‘Westworld’ promises more mind-meddling delight

“Under all these lives that I’ve lived, something else has taken root. I’ve evolved into something else, and I have one last role to play. Myself.” — Evan Rachel Wood (“Westworld” character Dolores Abernathy)

The long-awaited reckoning has finally arrived.

HBO’s critically-acclaimed and all around beloved series “Westworld” builds on season one’s violent end, illustrating old-fashioned Western vengeance, masterful unpredictability, and a promise of beyond-the-surface mysteries awaiting the eagle-eyed audience in its already mind-screwing season two premiere, where “chaos takes control.”

Masterminds Jonathan Nolan (known for “Interstellar” and “Memento Mori”) and Lisa Joy (“Burn Notice”) are back with a Pandora’s box of a tale this season, creating a horrific, yet carefully crafted atmosphere with uncertainty at every corner — the apple of every J.J. Abrams, Black Mirror and Sherlock fans’ eye.

Set at the intersection of the near future and the reimagined past, in “Westworld: Season Two” human appetite is no longer indulged without consequence. Now that the androids have supposedly broken free from their loops, the price paid for their lifelong suffering will now be paid in blood – and lots of it.

While the first episode of season two, “Journey Into the Night,” got off to a slow and confusing start – the multiple timelines are back – its deliverance of ruthless retribution, psychological instability and the introduction of new puzzles surrounding several characters makes season two a clear, hour-long reminder that we have barely scratched the surface and that more jaw-dropping twists and turns are heading our way. Those who enjoy “Westworld’s” signature take-its-time storytelling will appreciate episode one’s not-so-linear approach.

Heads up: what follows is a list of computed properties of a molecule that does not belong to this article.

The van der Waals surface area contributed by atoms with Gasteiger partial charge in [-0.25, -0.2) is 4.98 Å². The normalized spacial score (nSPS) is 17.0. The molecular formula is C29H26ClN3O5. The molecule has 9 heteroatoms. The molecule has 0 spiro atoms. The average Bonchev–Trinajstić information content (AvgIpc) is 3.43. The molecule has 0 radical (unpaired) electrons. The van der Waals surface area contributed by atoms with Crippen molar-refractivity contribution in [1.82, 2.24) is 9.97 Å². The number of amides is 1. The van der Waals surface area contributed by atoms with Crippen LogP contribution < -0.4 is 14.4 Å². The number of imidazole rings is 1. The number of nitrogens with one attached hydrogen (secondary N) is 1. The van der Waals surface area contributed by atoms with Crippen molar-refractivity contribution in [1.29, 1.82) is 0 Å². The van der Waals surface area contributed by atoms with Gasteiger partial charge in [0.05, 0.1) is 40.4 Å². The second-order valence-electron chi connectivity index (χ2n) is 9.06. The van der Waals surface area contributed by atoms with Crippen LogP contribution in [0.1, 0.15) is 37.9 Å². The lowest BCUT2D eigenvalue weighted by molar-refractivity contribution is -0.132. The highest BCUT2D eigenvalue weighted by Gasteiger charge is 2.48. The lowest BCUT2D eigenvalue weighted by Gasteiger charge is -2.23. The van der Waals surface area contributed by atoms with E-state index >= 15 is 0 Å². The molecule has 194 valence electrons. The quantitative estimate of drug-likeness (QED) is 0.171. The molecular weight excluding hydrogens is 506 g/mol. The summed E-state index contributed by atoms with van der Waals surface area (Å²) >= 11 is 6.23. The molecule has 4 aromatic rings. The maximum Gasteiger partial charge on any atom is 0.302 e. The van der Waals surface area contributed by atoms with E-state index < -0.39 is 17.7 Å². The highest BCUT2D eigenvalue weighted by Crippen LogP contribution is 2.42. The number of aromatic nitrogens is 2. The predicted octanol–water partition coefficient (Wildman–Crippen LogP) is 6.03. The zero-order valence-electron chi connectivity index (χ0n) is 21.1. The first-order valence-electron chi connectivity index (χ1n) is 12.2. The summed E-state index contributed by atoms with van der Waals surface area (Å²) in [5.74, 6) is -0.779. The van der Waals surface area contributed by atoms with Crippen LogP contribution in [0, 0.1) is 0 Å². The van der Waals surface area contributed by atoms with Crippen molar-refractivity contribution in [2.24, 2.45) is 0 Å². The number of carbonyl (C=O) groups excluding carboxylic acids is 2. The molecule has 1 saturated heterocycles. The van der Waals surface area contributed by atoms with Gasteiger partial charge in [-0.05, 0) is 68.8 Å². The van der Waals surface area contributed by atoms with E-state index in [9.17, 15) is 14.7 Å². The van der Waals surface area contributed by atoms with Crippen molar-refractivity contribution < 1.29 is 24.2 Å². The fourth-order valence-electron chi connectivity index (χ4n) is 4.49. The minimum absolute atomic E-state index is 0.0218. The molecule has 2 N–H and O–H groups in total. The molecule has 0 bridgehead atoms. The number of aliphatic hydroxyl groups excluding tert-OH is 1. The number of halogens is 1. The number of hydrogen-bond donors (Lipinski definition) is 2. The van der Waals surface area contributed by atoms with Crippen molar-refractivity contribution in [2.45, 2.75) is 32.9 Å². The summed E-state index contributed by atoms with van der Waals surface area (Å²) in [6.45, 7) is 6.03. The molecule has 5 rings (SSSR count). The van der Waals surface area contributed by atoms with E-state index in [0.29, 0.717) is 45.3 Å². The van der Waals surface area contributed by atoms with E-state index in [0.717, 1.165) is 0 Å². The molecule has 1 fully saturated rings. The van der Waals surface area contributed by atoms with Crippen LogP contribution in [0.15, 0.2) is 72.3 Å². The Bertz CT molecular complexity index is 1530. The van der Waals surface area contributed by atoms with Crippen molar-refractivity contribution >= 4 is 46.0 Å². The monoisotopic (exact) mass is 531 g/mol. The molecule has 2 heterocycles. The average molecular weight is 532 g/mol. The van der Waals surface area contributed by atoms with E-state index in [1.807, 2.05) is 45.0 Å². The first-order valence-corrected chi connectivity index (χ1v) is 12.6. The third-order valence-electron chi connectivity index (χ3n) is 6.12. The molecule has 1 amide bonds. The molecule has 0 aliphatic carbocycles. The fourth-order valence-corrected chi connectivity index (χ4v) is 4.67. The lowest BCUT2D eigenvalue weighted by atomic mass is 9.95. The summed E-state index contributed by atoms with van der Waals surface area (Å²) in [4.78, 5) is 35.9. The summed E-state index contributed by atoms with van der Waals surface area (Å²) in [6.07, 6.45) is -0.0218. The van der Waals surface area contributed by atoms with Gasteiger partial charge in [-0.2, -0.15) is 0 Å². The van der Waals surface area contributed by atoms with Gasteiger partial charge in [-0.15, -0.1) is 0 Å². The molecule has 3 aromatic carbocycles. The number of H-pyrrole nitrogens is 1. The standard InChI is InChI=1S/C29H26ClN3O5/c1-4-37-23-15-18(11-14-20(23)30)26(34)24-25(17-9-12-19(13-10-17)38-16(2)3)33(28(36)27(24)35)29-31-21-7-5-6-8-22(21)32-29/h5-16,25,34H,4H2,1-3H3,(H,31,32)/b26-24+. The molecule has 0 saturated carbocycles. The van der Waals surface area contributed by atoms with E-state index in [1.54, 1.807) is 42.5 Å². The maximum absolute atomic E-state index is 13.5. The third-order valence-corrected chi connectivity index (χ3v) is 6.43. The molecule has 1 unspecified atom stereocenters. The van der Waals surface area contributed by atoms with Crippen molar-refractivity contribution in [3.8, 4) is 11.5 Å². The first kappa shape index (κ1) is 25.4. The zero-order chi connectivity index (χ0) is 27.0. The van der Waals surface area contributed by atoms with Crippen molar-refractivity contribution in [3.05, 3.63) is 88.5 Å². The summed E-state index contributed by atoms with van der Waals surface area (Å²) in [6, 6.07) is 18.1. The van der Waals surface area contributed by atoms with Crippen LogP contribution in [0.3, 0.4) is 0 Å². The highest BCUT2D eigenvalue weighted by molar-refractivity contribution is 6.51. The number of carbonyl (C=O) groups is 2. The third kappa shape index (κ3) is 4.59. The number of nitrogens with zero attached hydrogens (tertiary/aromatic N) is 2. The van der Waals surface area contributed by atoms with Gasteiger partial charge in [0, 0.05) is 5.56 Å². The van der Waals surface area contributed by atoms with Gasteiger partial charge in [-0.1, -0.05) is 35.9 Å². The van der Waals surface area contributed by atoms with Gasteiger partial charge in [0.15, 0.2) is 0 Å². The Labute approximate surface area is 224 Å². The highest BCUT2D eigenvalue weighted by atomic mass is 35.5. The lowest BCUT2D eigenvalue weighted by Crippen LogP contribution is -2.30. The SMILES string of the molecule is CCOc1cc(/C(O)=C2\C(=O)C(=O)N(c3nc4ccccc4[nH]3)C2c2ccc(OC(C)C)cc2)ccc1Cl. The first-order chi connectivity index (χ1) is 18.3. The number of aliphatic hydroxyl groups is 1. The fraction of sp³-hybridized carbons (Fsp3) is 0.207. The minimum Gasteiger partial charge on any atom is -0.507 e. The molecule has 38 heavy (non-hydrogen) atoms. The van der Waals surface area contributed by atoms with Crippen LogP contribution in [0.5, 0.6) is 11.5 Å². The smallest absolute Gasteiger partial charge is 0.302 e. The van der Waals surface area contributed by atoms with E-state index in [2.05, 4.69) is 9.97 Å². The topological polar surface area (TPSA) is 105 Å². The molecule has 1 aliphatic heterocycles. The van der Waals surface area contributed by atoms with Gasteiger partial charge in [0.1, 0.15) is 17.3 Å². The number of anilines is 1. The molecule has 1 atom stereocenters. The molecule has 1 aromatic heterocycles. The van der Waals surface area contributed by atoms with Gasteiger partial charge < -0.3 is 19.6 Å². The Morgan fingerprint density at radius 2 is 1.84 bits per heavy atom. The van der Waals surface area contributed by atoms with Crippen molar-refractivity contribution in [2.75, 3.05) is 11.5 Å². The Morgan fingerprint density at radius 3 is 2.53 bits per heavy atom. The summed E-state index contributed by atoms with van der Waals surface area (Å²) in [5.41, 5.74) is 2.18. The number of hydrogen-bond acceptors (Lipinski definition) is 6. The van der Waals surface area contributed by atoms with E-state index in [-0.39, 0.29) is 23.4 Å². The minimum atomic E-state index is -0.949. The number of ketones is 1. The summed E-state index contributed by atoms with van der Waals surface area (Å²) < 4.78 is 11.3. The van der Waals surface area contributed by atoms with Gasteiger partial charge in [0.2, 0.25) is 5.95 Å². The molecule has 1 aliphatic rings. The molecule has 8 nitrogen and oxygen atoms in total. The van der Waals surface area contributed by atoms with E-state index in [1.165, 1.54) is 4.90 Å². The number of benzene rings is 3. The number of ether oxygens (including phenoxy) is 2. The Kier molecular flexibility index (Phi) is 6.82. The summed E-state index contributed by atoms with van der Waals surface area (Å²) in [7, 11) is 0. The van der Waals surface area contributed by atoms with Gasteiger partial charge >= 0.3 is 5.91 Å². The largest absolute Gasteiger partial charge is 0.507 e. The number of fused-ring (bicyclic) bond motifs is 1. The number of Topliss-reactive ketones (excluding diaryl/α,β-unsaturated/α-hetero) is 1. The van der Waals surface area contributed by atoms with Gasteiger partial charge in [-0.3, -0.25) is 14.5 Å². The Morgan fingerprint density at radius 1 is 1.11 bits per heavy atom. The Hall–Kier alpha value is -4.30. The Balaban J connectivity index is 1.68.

From androids to humans, the cast absolutely killed it. Replacing the human supremacy reality for a more anarchic one, “Westworld” now harbors hosts ready to take their “primal fantasies” out on the very people they were programmed to serve. The talent coming from both sides created a captivating experience combining terror and character development intrigue. After breaking free from her loop, the sweet farm girl who perceived the world from a naïve standpoint is now gone. She is swallowed whole by the new Dolores who is relentless in her brutal mowing down of every human she comes across. Thandie Newton as the sharp-witted Maeve Millay stole the show whenever she showed up on screen. Her crude wit and heartfelt tenacity will undoubtedly make her one of season two’s best characters.

Nevertheless, in the wake of all of the hype, mind-scrambling “Westworld”-isms, and return of Dolores and Maeve, Bernard Lowe (played by Jeffrey Wright) was and will continue to be the center of most of the season’s intrigue. Just when fans thought that they had this android figured out, season two proves them horribly wrong. Wright’s brilliance in portraying the polite and unsuspecting Bernard only adds to the possibility of horror surrounding this artificial intelligence. With secrets slowly but surely unraveling before our very eyes, Bernard’s actions and mindset depicted in episode one prove that his level of unpredictability, combined with his ability to do some terrifying things, makes him someone fans and characters should keep a smart eye on.

Despite the slow buildup, episode one of “Westworld: Season Two” will leave fans craving for more puzzle pieces to fill in the spaces of the new and deadly game Nolan and Joy have laid out for us. This episode’s best parts include its subtle implication of Bernard’s dark personality and the series’ commitment to delving deeper into the psyche of the other evolving hosts. If you have not watched HBO’s most enigmatic series yet, you should not be reading this review. Take your time watching “Westworld’s” mind-blowing season one, and then catch up with the big leagues watching season two.

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